(3) The defendant, by converting or appropriating the property, intended to defraud the victim.
There are a couple of important aspects of these requirements. The first is that the property alleged to be embezzled must be placed in the trust of the defendant as a part of them performing their duties arising from their relationship with the victim. If a defendant appropriates property that came into their possession outside of their relationship with the victim, it can still be a theft crime, but not embezzlement.
Perhaps more important, the defendant needs to act with an intent to defraud the victim by taking the property entrusted to them by the defendant. If a defendant can persuasively argue that they never formed that intent, or they acted for some other reason (e.g., negligence, mistake or competing claim of ownership), then they cannot be convicted of embezzlement.
Embezzlement is a type of crime known as a "wobbler" meaning that it can be charged as misdemeanor or it can be charged as a felony. Which of the two a prosecutor will decide to pursue will generally depend on value of the embezzled property. If the total value is less then $950.00, it will generally be treated as a misdemeanor. If the total value exceeds $950.00, it will likely be treated as a felony.
In certain cases where the total value of property embezzled is $50.00 or less, the prosecutor may charge the crime merely as an infraction.
The penalties that will be imposed on the defendant for each version are listed below:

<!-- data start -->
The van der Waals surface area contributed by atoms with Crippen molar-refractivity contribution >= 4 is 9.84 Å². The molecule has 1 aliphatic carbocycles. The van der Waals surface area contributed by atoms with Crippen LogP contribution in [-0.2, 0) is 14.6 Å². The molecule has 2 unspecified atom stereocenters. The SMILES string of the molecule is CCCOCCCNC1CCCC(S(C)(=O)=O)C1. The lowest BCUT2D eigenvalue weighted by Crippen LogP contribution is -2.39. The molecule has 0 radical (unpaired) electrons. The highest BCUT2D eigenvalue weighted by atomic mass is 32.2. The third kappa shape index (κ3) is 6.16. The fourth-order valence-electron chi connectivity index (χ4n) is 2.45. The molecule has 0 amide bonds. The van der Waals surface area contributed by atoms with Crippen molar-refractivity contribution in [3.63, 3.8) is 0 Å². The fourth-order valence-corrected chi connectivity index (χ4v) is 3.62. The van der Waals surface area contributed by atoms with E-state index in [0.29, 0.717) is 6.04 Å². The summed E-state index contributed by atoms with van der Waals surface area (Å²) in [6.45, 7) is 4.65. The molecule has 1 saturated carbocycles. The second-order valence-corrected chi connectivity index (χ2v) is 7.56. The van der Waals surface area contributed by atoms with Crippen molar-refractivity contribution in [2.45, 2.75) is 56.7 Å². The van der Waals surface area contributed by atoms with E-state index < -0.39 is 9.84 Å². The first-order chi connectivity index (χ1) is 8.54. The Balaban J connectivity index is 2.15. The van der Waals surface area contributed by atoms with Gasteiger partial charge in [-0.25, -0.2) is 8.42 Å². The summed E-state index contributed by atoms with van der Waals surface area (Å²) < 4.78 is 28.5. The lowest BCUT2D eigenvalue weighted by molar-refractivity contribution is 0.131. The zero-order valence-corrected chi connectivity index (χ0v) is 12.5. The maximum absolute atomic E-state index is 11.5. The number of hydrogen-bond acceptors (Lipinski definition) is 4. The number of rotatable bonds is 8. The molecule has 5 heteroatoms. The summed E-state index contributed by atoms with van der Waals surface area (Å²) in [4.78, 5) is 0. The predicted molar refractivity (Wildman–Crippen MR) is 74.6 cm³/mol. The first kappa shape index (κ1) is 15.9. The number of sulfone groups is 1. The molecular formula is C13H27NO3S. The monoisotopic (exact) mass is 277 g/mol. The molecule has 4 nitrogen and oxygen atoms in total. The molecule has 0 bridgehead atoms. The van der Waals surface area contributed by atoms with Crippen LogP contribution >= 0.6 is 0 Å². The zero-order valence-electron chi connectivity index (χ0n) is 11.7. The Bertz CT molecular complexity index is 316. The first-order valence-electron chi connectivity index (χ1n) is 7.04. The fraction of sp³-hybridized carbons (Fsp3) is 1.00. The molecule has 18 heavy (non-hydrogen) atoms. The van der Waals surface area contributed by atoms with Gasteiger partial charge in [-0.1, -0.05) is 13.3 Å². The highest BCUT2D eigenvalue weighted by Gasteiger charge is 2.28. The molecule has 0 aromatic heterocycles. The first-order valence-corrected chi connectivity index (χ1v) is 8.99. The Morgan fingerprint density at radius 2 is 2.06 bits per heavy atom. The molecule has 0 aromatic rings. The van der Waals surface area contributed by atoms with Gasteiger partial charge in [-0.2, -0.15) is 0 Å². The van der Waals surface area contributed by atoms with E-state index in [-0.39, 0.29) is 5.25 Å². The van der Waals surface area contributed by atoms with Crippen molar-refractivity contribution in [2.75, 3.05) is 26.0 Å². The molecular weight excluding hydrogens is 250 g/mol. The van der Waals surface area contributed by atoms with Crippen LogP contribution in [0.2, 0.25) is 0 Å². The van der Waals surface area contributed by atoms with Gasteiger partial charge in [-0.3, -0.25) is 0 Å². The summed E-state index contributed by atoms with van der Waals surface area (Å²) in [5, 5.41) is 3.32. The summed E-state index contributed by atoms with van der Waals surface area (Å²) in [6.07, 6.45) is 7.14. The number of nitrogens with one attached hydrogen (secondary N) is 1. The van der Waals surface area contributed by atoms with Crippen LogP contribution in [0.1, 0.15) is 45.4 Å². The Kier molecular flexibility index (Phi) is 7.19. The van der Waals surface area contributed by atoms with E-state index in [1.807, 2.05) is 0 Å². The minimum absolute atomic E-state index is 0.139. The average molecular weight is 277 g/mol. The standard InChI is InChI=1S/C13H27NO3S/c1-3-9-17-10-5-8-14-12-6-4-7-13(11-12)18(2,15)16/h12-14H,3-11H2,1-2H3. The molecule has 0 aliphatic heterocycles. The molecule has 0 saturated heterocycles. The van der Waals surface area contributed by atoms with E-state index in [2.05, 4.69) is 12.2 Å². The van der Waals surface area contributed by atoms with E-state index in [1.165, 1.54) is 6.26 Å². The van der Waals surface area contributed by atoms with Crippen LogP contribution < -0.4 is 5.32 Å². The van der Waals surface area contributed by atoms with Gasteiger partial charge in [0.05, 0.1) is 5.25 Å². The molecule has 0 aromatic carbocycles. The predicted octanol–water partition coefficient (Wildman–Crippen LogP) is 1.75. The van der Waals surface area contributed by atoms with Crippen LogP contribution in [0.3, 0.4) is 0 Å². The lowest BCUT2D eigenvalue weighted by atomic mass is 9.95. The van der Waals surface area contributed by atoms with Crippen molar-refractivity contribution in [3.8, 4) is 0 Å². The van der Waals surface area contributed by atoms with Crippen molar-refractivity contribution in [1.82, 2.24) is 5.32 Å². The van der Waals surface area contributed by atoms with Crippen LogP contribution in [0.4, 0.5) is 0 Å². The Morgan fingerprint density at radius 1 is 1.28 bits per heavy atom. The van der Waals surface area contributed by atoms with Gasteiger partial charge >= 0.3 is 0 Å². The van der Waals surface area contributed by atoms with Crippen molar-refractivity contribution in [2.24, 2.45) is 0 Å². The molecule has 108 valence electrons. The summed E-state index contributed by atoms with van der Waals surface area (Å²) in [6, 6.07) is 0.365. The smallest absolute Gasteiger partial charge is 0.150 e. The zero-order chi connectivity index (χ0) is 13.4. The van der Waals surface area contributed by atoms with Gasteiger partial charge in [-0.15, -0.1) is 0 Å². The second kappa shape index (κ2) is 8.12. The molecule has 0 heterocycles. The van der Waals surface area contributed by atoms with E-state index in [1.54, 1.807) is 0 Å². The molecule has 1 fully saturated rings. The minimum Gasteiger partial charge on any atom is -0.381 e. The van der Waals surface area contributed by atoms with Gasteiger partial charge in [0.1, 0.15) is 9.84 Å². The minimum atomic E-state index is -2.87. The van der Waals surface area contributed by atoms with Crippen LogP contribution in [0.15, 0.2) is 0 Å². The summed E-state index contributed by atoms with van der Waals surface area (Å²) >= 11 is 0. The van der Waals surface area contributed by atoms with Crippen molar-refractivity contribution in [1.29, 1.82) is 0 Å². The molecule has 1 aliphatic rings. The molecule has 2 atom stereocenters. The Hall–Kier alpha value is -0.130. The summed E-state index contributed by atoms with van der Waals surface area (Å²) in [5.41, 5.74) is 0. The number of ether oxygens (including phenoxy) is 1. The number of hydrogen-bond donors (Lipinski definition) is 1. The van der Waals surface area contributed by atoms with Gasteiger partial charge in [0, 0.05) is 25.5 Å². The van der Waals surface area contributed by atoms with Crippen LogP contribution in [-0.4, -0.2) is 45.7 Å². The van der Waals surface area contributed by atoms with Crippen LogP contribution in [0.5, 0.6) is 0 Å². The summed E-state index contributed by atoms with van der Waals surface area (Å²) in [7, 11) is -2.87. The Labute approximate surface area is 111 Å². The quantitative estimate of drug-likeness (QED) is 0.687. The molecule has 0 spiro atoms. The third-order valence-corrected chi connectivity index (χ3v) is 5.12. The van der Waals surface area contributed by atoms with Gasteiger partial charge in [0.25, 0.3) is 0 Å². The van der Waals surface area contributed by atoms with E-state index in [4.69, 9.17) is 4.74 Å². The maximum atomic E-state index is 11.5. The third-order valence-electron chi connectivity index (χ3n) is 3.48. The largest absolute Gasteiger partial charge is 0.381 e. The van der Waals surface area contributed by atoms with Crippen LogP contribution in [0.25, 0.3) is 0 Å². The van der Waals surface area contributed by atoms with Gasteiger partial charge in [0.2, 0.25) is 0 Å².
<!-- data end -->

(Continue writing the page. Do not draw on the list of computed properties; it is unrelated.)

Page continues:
(1) A fine of up to one two hundred-fifty dollars ($250.)
(1) 3 years’ Summary probation;
(2) Up to six months in county jail; and/or
(3) A fine of up to one thousand dollars ($1,000.)
(1) 5 years’ Formal probation;
(2) Up to three (3) years in state prison; and/or
(3) A fine of up to ten thousand dollars ($10,000.)
There are a number of potential aggravating circumstances that can be raised in an embezzlement prosecution. The two most important are white-collar embezzlement and public funds embezzlement. If these circumstances are found to be in play, it can significantly affect the sentence imposed.
White-collar embezzlement occurs when a defendant is found guilty of two or more counts of fraud or embezzlement and the total loss caused by those crimes exceeds $100,000.00. If this is found to be the case, the defendant can receive a sentence enhancement of up to 5 additional years in prison.
For public funds embezzlement, if a defendant is found guilty of embezzling public funds, in addition to additional prison time and fines, the defendant will be permanently barred from holding any position in either state or local government.
Good Faith Claim of Ownership:
If a defendant who takes the property of the victim that was placed in their trust has a good faith belief that the property actually belongs to them, then they do not commit embezzlement. However, a defendant may not take property of the victim placed in their trust as compensation for a debt owed them by the victim, or as compensation for other property in the possession of the victim, even if the defendant has a good faith claim of ownership over that separate property.
Lack of Intent to Defraud:
A defendant who converts or appropriates property placed in their trust, but does not do so with an intent to defraud the victim cannot be convicted of embezzlement. For example, a cashier who is ringing up a friend of theirs is socializing rather than focusing on doing their job, and accidentally fails to scan every item; does not commit employee theft embezzlement.